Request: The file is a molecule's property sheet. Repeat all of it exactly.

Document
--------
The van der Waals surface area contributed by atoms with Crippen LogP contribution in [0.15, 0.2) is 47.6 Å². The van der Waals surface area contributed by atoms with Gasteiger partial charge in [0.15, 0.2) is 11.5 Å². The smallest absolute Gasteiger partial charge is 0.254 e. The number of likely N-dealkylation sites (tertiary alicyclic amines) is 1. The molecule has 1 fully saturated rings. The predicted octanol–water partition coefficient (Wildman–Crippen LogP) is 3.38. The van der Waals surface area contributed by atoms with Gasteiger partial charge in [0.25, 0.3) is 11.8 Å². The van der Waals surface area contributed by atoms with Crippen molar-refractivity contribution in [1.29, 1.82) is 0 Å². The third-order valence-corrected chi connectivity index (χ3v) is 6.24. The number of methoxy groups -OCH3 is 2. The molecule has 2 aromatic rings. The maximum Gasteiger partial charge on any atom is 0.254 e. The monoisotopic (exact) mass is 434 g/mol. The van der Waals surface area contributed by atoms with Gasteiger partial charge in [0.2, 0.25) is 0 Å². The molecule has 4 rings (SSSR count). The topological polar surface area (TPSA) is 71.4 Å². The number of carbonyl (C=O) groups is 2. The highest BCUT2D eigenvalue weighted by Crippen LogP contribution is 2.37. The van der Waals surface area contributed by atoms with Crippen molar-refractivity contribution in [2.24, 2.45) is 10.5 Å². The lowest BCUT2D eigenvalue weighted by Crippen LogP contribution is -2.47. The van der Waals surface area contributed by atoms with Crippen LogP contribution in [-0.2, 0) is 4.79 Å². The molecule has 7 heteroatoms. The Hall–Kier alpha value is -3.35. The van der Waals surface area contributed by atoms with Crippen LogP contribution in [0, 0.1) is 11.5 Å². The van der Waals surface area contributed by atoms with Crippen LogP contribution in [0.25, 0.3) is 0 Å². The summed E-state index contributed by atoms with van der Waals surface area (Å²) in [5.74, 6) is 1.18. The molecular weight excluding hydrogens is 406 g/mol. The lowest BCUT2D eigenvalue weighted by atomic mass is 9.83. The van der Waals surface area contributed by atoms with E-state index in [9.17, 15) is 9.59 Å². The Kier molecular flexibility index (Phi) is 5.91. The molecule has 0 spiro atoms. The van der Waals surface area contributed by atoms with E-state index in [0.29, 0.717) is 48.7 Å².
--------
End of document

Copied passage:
The van der Waals surface area contributed by atoms with Crippen LogP contribution in [0.15, 0.2) is 47.6 Å². The van der Waals surface area contributed by atoms with Gasteiger partial charge in [0.15, 0.2) is 11.5 Å². The smallest absolute Gasteiger partial charge is 0.254 e. The number of likely N-dealkylation sites (tertiary alicyclic amines) is 1. The molecule has 1 fully saturated rings. The predicted octanol–water partition coefficient (Wildman–Crippen LogP) is 3.38. The van der Waals surface area contributed by atoms with Gasteiger partial charge in [0.25, 0.3) is 11.8 Å². The van der Waals surface area contributed by atoms with Crippen molar-refractivity contribution in [1.29, 1.82) is 0 Å². The third-order valence-corrected chi connectivity index (χ3v) is 6.24. The number of methoxy groups -OCH3 is 2. The molecule has 2 aromatic rings. The maximum Gasteiger partial charge on any atom is 0.254 e. The monoisotopic (exact) mass is 434 g/mol. The van der Waals surface area contributed by atoms with Gasteiger partial charge in [0.2, 0.25) is 0 Å². The molecule has 4 rings (SSSR count). The topological polar surface area (TPSA) is 71.4 Å². The number of carbonyl (C=O) groups is 2. The highest BCUT2D eigenvalue weighted by Crippen LogP contribution is 2.37. The van der Waals surface area contributed by atoms with Crippen molar-refractivity contribution in [2.24, 2.45) is 10.5 Å². The lowest BCUT2D eigenvalue weighted by Crippen LogP contribution is -2.47. The van der Waals surface area contributed by atoms with Crippen LogP contribution in [-0.2, 0) is 4.79 Å². The molecule has 7 heteroatoms. The Hall–Kier alpha value is -3.35. The van der Waals surface area contributed by atoms with Crippen LogP contribution in [0, 0.1) is 11.5 Å². The van der Waals surface area contributed by atoms with Crippen LogP contribution in [0.25, 0.3) is 0 Å². The summed E-state index contributed by atoms with van der Waals surface area (Å²) in [5.74, 6) is 1.18. The molecular weight excluding hydrogens is 406 g/mol. The lowest BCUT2D eigenvalue weighted by atomic mass is 9.83. The van der Waals surface area contributed by atoms with E-state index in [9.17, 15) is 9.59 Å². The Kier molecular flexibility index (Phi) is 5.91. The molecule has 0 spiro atoms. The van der Waals surface area contributed by atoms with E-state index in [0.29, 0.717) is 48.7 Å².